“Our research showed that teachers had many innovative pedagogical strategies, which included but were not limited to helping students learn English and subject content,” Associate Professor Eugene Ndabaga and Dr. Pui Ki Patricia Kwok commented.

08 Aug 2023

The University of Rwanda-Nyagatare Campus students and staff are delighted to have attended the seminar that featured the presentation of the findings of the recently completed research entitled a collaborative research conducted by Associate Professor Eugene Ndabaga the Director of Research and Innovation, at the University of Rwanda-College of Education, and Dr. Pui Ki Patricia Kwok, ESRC Postdoctoral Fellow at the University of Cambridge. Their research is entitled “Transitioning to an unfamiliar medium of Instruction : pedagogical strategies used by Rwandan primary school teachers to enable Learning” and was funded by the Cambridge-Africa ALBORADA Research Fund.

The audience in the seminar at UR- Nyagatare Campus

Following the implementation of a competence-based curriculum (CBC) in Rwanda since 2016, many challenges have been reported across the education system. In recognition of using an unfamiliar medium of instruction as one of the key barriers to implementing CBC and delivering equitable quality education, this collaborative research was designed to explore strategies primary school teachers used to support students learning. There were 24 teachers across four 12-Year Basic Education schools in Kigali City who took part in this research.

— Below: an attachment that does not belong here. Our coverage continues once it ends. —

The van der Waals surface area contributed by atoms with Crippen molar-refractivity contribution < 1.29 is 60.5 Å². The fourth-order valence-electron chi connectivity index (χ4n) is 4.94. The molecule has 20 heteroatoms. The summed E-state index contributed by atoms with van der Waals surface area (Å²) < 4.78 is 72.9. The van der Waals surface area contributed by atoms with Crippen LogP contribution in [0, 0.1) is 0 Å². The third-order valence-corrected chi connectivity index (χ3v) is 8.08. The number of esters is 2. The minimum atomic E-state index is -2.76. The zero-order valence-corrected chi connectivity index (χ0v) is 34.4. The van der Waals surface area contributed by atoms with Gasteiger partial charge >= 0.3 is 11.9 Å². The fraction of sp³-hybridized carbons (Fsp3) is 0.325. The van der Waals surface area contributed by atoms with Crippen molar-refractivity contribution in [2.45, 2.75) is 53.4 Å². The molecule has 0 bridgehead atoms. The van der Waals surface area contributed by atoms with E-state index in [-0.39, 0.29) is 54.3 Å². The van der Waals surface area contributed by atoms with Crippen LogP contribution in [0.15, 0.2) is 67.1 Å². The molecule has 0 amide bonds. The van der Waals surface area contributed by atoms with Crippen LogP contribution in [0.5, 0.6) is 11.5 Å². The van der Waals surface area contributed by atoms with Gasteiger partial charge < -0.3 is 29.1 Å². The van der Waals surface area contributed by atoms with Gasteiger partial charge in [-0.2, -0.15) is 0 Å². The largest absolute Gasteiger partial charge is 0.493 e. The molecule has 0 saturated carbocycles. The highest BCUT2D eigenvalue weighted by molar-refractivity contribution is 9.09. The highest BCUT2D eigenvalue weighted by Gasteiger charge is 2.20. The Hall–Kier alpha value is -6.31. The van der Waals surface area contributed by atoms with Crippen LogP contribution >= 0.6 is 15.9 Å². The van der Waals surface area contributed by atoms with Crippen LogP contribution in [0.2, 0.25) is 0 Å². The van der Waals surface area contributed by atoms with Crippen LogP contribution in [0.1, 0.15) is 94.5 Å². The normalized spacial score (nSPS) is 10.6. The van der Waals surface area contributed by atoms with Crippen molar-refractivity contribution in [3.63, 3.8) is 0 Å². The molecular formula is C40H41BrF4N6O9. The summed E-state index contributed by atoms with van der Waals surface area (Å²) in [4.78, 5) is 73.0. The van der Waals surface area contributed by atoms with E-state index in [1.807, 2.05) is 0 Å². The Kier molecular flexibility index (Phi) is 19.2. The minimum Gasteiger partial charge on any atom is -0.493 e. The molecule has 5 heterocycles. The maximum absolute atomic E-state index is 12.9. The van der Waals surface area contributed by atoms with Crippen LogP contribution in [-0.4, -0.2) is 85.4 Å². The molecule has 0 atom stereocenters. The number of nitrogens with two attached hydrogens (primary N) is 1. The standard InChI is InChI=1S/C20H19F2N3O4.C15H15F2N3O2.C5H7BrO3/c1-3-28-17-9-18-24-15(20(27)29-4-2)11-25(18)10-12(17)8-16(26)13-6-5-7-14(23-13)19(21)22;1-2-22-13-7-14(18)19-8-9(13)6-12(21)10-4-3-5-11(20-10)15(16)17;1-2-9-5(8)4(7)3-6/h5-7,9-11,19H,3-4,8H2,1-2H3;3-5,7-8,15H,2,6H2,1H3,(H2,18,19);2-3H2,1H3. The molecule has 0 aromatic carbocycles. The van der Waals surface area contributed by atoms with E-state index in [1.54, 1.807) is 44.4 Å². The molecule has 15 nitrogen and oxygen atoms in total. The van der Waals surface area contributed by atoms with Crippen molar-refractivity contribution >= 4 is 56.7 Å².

The research specifically sought to achieve three goals :
• To co-produce evidence to inform policies and teacher training, which can help to improve the implementation of the Competence-based Curriculum in Rwanda.
• To engage deeply with teacher perspectives and appreciate their wide range of innovative pedagogical strategies related to teaching and learning in English as an unfamiliar medium of instruction.
• To encourage future research to go beyond an evaluative lens on teachers that often focus on their proficiency or skills, but instead to also value and recognize teachers’ innovative capacity.

The presentation was made by Dr. Pui Ki Patricia Kwok, supported by Barthelemy Bizimana, and facilitated by Assoc. Prof Eugene Ndabaga. The audience was offered an opportunity to reflect on the research findings and to identify lessons that can inform their learning and future directions in teaching and research.

Dr. Kwok first highlighted various key challenges of CBC implementation she found from working with teachers through her prior research. These included the paucity of pedagogical resources, and large class sizes, among various issues related to teacher training, teachers, school leaders, students, and parents.

Dr. Kwok as she was presenting the findings